# Quickselect Algorithm Quickselect is a selection algorithm to find the `k'th` smallest element in an unordered list. It is closely related to the Quicksort sorting algorithm. Like Quicksort, it is efficient traditionally and offers good average-case performance, but has a poor worst-case performance.

For example,

Input: [7, 4, 6, 3, 9, 1]
k = 2

Output: k’th smallest array element is 3

Input: [7, 4, 6, 3, 9, 1]
k = 1

Output: k’th smallest array element is 1

Practice this problem

Quickselect uses the same overall approach as Quicksort, choosing one element as a pivot and partitioning the data in two based on the pivot, accordingly as less than or greater than the pivot. However, instead of recursing into both sides as in Quicksort, quickselect only recurs into one side with its searching element. Since the pivot is in its final sorted position, all those preceding it in unsorted order, and all those following it in an unsorted order. This reduces the average-case complexity from O(n.log(n)) to O(n) with a worst-case of O(n2), where `n` is the size of the input.

The algorithm can be implemented as follows in C, Java, and Python:

## C

Output:

k’th smallest element is 3

## Java

Output:

k’th smallest element is 3

## Python

Output:

k’th smallest element is 3

It is worth noticing the resemblance to the Quicksort algorithm. This simple procedure has expected linear performance and, like Quicksort, has excellent performance traditionally, and beyond selecting the `k'th` element, it also partially sorts the data. It is also an in-place algorithm, requiring only constant memory overhead if tail-call optimization is available, or we can eliminate the tail recursion with a loop.

Time complexity:

Like Quicksort, the quickselect has good average performance but is sensitive to the chosen pivot. With good pivots, meaning ones that consistently decrease the search set by a given fraction, the search set decreases exponentially. By induction (or summing the geometric series), one sees that performance is linear, as each step is linear. The overall time is constant (depending on how quickly the search set reduces). However, if bad pivots are consistently chosen, such as decreasing by only a single element each time, then worst-case performance is quadratic: O(n2). For example, this occurs in searching for the maximum element of a set, using the first element as the pivot, and having sorted data.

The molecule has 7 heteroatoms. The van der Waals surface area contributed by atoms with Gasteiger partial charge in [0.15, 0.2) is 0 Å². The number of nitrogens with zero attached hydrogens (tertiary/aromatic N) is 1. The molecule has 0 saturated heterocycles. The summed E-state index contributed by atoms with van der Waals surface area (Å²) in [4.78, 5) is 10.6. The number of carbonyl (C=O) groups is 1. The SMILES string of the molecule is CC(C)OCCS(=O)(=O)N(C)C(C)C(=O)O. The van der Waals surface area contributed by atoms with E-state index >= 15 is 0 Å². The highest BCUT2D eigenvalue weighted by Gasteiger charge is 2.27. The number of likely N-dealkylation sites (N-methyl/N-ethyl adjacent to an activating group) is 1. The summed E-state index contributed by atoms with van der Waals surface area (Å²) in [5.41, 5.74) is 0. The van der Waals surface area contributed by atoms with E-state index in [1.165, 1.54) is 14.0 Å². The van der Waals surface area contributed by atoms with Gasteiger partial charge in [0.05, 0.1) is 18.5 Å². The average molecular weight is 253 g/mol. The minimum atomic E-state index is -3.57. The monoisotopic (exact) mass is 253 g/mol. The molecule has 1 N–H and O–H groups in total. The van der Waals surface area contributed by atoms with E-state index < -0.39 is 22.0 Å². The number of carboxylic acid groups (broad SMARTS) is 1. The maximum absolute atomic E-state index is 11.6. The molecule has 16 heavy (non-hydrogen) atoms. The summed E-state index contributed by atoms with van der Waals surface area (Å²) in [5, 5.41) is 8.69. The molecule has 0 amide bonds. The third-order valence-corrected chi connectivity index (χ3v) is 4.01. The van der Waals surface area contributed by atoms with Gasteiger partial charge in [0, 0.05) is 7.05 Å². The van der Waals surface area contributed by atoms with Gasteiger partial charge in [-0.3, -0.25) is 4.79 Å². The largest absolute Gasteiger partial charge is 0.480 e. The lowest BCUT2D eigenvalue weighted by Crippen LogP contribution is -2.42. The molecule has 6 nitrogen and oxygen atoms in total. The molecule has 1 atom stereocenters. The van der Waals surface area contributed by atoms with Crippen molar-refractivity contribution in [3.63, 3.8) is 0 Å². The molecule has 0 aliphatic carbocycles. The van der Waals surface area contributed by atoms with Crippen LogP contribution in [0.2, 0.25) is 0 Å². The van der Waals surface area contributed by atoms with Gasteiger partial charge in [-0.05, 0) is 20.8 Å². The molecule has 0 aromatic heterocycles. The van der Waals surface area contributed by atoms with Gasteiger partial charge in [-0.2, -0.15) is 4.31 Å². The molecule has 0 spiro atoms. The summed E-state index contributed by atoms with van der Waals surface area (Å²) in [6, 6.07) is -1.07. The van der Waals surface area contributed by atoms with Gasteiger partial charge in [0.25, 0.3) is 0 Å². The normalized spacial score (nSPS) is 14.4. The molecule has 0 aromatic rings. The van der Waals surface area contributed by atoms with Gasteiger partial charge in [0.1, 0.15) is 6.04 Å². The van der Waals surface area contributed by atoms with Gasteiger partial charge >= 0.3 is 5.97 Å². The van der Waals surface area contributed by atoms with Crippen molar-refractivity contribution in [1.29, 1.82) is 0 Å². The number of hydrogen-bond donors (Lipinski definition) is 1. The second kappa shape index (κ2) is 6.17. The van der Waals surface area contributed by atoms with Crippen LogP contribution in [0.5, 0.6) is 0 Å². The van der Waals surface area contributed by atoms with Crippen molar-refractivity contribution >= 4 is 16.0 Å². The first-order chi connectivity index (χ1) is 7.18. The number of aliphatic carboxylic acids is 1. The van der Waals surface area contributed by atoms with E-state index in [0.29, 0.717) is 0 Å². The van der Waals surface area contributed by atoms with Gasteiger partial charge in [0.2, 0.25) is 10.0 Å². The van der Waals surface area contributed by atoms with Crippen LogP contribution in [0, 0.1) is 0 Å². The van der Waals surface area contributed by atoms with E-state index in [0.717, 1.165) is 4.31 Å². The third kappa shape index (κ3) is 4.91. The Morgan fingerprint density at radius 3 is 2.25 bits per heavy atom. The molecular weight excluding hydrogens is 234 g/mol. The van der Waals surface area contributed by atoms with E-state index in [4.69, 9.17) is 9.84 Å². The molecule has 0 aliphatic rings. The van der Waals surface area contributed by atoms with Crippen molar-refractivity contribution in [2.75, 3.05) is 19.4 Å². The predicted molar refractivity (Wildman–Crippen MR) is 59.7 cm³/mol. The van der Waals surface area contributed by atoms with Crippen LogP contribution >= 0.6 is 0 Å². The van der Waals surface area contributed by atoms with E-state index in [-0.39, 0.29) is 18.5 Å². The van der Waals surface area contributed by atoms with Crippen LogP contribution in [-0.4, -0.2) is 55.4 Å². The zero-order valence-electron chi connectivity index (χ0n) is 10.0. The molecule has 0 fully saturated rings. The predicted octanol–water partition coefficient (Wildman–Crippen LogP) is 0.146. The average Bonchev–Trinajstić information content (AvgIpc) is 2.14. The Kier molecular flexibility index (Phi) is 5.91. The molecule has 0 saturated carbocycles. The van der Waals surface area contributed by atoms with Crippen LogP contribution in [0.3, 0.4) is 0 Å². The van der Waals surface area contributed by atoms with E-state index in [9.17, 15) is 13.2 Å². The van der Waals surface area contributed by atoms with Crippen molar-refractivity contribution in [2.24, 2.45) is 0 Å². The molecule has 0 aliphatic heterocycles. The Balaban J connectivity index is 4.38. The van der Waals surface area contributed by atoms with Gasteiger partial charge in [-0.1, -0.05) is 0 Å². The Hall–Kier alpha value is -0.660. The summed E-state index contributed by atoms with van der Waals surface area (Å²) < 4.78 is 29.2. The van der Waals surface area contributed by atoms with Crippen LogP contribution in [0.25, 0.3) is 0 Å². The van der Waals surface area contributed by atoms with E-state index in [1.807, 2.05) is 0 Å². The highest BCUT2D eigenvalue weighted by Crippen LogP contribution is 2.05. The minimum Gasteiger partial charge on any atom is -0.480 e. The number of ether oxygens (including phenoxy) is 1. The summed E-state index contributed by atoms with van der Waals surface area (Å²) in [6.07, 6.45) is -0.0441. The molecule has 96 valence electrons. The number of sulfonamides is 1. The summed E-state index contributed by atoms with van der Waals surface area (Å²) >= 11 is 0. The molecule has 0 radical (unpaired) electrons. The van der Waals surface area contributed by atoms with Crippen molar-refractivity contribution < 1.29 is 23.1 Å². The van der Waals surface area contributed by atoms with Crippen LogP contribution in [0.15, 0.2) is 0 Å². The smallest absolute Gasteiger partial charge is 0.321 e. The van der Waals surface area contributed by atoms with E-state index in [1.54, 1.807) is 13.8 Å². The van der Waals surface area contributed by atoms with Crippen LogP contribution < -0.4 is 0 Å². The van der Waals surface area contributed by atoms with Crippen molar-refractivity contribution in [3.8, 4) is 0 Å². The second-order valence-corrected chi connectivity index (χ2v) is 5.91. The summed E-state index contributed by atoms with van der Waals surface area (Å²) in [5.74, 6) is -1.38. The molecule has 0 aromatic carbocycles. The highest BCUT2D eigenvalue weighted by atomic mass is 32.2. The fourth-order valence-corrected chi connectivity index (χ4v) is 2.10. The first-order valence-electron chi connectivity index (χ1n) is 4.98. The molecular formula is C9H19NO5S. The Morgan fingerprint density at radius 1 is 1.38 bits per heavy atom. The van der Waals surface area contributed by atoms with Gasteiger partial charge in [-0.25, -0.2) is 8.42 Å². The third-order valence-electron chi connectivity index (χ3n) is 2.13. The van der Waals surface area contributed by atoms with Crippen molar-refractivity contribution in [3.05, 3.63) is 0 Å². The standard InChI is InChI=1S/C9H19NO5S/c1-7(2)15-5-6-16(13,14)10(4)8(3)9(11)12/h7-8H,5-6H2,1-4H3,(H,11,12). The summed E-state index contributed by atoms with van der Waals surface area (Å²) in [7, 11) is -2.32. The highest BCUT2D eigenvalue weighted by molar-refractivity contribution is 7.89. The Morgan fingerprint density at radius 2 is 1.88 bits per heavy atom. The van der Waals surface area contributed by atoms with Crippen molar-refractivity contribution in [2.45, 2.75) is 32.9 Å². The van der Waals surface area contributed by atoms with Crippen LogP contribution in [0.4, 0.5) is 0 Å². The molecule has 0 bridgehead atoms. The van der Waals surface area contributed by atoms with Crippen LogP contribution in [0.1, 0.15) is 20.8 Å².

Using `std::nth_element`:

Quickselect and its variants are the selection algorithms most often used in efficient real-world implementations. Quickselect is already provided in the C++ standard library as std::nth_element(first, nth, last) which rearranges the elements in range `[first, last)` so that the item at the `n'th` position is the element that would be in that position in a sorted sequence.

It is typically implemented using a version of quickselect called Introselect. Introselect is a hybrid of quickselect and median of medians. If quickselect takes too long (bad pivot selection), then it falls back to the slower but guaranteed linear time algorithm, thus capping its worst-case runtime before it becomes worse than linear.

## C++

Output:

k’th smallest element is 3

References: https://en.wikipedia.org/wiki/Quickselect

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